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Snap Insight: Chinese defence minister’s sacking reflects Xi Jinping’s deeper problems

WELLINGTON: After having been conspicuously absent for more than two months, Li Shangfu was abruptly removed as China’s defence minister on Tuesday (Oct 24). It ends weeks of intense speculation about his status but raises fresh questions about President Xi Jinping’s leadership team.

This is the second high-profile sacking in three months: Qin Gang was abruptly fired as foreign minister in July after a similarly mysterious absence. Both men are now China’s shortest-serving leaders in these portfolios.

POLITICAL LOYALTY IS NO INSURANCE

There is no evidence that General Li was removed due to his political disloyalty. A military “princeling” whose father participated in the Long March, he was one of Mr Xi’s most trusted generals, rising rapidly through the ranks.

He oversaw weapons design and procurement, and spearheaded Mr Xi’s vision of military modernisation. He was a veteran leader of China’s ambitious space programme, overseeing numerous space missions. In March, he replaced Wei Fenghe as state councillor and defence minister.

As the public face of the military, he demonstrated political loyalty to Mr Xi. In his visit to Moscow in April, General Li was reported as calling Russian President Vladimir Putin an “extraordinary” leader who made “important contributions to promoting world peace”, reinforcing Mr Xi’s commitment to the “no-limits” partnership with Russia.

CORRUPTION IN THE ROCKET FORCE?

That political loyalty is not sufficient to save Li Shangfu this time points to a graver infraction. A Reuters report in September said he was under a corruption probe over procurement of military equipment.

It is likely that General Li’s downfall is related to the recent major reshuffles in the military. On Jul 31, two People’s Liberation Army (PLA) officers with no background in nuclear and ballistic missiles were promoted to the top rank of general by commander-in-chief Xi Jinping.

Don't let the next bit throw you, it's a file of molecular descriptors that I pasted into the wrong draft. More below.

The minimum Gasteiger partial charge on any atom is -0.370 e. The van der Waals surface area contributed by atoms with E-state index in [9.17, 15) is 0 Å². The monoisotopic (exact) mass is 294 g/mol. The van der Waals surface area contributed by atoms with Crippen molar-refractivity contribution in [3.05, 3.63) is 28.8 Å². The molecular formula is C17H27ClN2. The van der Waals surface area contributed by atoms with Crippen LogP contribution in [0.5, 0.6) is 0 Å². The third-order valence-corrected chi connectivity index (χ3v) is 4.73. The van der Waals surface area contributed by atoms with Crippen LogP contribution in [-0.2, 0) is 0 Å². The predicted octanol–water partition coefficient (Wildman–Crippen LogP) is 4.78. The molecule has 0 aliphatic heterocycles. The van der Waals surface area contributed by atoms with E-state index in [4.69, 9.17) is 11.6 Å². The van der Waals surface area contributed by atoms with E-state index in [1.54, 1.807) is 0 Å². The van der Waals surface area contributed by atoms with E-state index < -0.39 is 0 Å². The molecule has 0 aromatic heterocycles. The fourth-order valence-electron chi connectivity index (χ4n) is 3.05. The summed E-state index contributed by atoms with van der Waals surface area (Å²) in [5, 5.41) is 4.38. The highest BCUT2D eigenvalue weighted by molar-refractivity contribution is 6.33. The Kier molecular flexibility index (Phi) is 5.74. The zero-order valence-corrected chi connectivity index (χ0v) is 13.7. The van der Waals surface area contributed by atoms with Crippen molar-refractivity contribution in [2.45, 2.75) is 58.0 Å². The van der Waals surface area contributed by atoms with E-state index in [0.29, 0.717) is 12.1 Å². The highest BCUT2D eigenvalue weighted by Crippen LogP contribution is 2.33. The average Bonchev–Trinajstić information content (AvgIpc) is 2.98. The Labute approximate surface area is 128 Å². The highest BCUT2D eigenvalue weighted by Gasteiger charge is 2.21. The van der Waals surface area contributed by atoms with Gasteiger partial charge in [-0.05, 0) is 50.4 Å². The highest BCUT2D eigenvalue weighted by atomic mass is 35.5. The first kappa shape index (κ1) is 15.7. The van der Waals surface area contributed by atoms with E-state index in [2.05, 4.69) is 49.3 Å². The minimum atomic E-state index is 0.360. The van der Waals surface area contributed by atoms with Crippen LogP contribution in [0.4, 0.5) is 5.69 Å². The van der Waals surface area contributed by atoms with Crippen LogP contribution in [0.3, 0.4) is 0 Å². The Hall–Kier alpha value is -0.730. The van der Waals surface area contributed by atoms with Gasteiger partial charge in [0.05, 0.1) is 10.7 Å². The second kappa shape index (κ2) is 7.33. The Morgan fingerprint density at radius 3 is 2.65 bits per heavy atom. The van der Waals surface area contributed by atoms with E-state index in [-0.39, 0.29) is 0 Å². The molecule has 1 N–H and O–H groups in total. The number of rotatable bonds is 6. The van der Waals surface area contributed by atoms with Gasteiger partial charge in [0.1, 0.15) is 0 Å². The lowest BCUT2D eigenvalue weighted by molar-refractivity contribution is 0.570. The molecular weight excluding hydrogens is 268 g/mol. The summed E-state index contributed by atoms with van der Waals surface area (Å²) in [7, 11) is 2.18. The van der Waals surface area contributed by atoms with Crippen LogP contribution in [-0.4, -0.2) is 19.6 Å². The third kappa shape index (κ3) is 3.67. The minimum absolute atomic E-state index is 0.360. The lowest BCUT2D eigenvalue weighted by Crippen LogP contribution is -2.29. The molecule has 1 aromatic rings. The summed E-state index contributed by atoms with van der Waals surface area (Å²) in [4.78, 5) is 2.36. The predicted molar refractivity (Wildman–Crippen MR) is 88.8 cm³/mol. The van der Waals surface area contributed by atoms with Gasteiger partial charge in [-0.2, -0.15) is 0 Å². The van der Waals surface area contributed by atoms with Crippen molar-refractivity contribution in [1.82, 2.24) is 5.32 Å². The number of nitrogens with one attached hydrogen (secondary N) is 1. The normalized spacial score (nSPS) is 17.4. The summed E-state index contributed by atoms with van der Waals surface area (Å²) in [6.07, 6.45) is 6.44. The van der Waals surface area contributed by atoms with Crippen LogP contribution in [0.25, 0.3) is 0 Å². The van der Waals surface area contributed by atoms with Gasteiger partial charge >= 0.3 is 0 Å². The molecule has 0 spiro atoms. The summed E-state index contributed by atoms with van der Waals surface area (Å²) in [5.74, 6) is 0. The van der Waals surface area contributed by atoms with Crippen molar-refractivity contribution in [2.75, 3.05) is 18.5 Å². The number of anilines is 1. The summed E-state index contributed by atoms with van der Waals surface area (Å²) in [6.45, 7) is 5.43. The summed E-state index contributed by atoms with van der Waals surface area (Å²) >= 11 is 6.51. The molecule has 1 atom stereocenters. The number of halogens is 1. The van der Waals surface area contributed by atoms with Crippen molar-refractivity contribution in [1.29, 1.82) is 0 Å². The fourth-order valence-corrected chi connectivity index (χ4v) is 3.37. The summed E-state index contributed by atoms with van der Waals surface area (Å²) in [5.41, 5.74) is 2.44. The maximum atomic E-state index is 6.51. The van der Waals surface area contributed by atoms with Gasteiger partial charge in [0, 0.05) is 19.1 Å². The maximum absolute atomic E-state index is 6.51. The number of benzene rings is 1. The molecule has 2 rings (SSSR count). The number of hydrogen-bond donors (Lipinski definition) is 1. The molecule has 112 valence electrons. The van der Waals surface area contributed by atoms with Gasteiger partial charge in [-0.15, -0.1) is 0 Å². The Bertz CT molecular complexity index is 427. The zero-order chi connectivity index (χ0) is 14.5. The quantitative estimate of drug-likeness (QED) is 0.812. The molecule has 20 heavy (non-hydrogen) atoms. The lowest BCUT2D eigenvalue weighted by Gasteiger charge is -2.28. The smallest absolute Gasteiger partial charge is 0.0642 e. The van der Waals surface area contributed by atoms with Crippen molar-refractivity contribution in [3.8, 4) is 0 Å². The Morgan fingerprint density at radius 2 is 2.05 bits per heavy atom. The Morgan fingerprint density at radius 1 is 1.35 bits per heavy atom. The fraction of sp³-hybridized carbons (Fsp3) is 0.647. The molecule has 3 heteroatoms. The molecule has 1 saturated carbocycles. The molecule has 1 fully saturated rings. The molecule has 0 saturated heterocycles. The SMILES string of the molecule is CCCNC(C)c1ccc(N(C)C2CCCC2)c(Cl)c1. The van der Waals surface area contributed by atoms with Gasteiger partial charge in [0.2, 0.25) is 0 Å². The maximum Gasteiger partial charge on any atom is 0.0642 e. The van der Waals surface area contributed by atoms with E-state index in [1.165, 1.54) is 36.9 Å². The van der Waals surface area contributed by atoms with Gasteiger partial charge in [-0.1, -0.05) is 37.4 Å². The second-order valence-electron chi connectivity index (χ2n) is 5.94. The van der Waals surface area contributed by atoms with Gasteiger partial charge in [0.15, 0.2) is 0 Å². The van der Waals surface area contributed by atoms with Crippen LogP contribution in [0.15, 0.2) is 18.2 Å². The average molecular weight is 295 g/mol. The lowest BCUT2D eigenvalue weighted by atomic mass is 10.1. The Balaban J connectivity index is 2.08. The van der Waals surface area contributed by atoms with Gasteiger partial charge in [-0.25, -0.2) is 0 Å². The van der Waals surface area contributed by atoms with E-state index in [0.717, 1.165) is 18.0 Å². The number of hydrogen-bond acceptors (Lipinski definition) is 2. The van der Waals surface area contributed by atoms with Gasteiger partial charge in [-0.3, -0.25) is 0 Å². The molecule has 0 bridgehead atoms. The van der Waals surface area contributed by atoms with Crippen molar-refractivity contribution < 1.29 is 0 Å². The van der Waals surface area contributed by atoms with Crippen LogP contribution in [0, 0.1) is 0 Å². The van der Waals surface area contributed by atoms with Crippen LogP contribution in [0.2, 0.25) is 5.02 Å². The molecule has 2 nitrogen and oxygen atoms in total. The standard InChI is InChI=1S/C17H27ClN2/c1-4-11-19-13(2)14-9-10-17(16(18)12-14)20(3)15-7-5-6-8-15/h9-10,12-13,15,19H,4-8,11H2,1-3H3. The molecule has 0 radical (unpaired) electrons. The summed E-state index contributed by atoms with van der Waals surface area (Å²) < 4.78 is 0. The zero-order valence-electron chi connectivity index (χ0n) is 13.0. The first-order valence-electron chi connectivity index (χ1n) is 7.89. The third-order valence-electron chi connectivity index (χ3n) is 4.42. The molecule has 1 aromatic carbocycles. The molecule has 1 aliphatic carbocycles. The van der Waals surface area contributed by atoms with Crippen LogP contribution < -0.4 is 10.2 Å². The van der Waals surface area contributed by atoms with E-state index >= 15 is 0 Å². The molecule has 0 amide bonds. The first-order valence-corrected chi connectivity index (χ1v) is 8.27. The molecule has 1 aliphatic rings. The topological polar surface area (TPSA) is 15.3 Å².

Former deputy commander of the PLA Navy Wang Houbin was put in charge of the Rocket Force, replacing Li Yuchao, a career military professional in this area; and former political commissar of the Southern Theatre Command Air Force Xu Xisheng replaced Xu Zhongbo as the political commissar of the Rocket Force. Li Yuchao and Xu Zhongbo are a few years shy of the military retirement age of 65.

Li Shangfu’s predecessor, Wei Fenghe who was former commander of the Rocket Force from 2015 to 2017, was also absent from the Sep 28 state banquet celebrating the 74th anniversary of the founding of the People’s Republic of China, fuelling speculation that he had also been implicated in the corruption investigation.

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XI JINPING HAS DEEPER PROBLEMS

The fact that General Li’s replacement has not been selected is a clear reflection of deeper problems facing Xi Jinping. When Qin Gang was ousted in July, his predecessor Wang Yi was immediately named the new foreign minister.

Since the Chinese Communist Party Congress in October 2022, Mr Xi has consolidated his tremendous power. The congress had been remarkable on many counts, from Mr Xi’s unprecedented third term as party general secretary and the dramatic removal of former president Hu Jintao from the Great Hall.

Mr Xi effectively eliminated his rivals in the Politburo, surrounding himself with loyalists. Yet he is now turning against some of them because of alleged corruption. It is extremely difficult to find someone who is both loyal and clean in the Chinese military and officialdom.

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Some potential candidates for General Li’s replacement include General Zhang Youxia, the first vice chairman of the Central Military Commission (CMC); General He Weidong, second vice chairman of the CMC; and General Li Zhenli, general chief of staff.

But apparently, none of them have sufficiently earned Mr Xi’s trust to be immediately named defence minister at this moment. A real candidate might have to come from within the military, who would need to be absolutely loyal and absolutely clean – at least for the time being.

It is imperative that China put its domestic affairs in order, especially when it comes to its top leaders. This hide-and-seek game will only fuel rumours about China’s internal mess and bring down confidence in China as a responsible great power on the international stage.

Professor Bo Zhiyue is the founder and president of the Bo Zhiyue China Institute, a consulting firm providing services to government leaders and CEOs of multinational corporations, and an author on China’s elite politics.

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